SA’s marine scalefish fishery is SA’s oldest industry. It commenced operations in 1846, with todays fishers fishing the same species and with similar fishing gear (nets and hand lines) as their ancestors.
However, with an increasing consumer emphasis on environmental performance, the fishery today faces new challenges, including fish resource sustainability and the ‘social licence’ to operate.
Feedback from the MFA website is clearly showing that broader environmental stewardship is required as consumers question a number of marine environmental issues, such as greenhouse gas emissions, protection of vulnerable habitats and, increasingly, the issue of waste generated by the Industry. This is consistent with global trends, with approximately 20 countries, including the USA, Japan, Italy, Canada, and Brazil, now having national 'zero waste' policies.
Zero-waste has also been identified by the Marine Stewardship Council (MSC, 2021) as one of the top 10 emerging trends in global fisheries.
It has also been identified by the UN as a key Sustainable Development Goal (Target 12.3) of "by 2030, halve per capita global food waste at the retail and consumer levels and reduce food losses along production and supply chains, including postharvest losses."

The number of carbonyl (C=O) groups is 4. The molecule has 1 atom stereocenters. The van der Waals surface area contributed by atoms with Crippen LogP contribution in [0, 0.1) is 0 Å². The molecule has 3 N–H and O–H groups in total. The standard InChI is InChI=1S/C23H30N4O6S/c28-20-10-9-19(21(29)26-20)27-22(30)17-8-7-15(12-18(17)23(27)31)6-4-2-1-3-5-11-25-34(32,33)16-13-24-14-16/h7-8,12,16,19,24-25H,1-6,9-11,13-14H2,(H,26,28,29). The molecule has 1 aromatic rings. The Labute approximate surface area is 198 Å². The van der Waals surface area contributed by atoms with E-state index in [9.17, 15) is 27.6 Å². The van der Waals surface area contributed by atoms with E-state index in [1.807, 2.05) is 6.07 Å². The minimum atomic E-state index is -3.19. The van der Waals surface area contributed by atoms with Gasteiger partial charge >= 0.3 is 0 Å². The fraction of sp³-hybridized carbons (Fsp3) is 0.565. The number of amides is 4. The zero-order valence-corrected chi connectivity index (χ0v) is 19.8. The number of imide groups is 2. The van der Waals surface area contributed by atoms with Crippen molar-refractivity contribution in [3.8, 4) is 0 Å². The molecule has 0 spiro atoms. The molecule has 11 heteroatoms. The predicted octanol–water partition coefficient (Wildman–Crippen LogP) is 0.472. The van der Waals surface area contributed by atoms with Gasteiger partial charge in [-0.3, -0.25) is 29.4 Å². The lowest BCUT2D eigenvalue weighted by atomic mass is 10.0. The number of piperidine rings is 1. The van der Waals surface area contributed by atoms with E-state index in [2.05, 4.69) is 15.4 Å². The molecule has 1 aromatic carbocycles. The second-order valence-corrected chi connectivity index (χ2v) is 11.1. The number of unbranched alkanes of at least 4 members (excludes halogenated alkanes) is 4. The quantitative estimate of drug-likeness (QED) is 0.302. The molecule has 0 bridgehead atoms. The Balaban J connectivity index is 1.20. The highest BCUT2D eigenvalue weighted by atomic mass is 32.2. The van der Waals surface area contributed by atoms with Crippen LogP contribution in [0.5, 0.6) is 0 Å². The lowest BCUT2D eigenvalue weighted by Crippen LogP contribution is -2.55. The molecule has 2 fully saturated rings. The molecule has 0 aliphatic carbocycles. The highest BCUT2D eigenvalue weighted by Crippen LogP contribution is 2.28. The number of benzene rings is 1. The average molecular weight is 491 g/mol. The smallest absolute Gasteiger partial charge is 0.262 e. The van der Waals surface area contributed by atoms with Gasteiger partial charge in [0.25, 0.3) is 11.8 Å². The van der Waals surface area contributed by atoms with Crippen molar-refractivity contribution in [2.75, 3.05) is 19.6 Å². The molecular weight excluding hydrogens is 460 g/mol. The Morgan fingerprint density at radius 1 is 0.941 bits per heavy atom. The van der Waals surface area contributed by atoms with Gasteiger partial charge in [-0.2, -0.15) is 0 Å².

Despite this, we are unaware of any similar fisheries project in Australia that is addressing this whole-of-supply-chain issue.
The proposed project addresses this consumer-driven need by focussing on a reduction in waste generated by the Industry across the supply chain in three areas:
(a) underutilisation of fish caught as a by-catch,
(b) underutilisation of the whole fish for consumption
(c) non-utilisation of fish remains which are not suitable for consumption.
Only around 50% of the weight of fish currently caught by the fishery is utilised, with the remainder being discarded either as by-catch or fish parts, such as those remaining after filleting. This is consistent with MSC and FAO estimates across global fisheries.
Achieving a ‘zero-waste’ industry would therefore address an important emerging issue in the fishery, leading to improved consumer acceptance of the Industry's 'social licence'.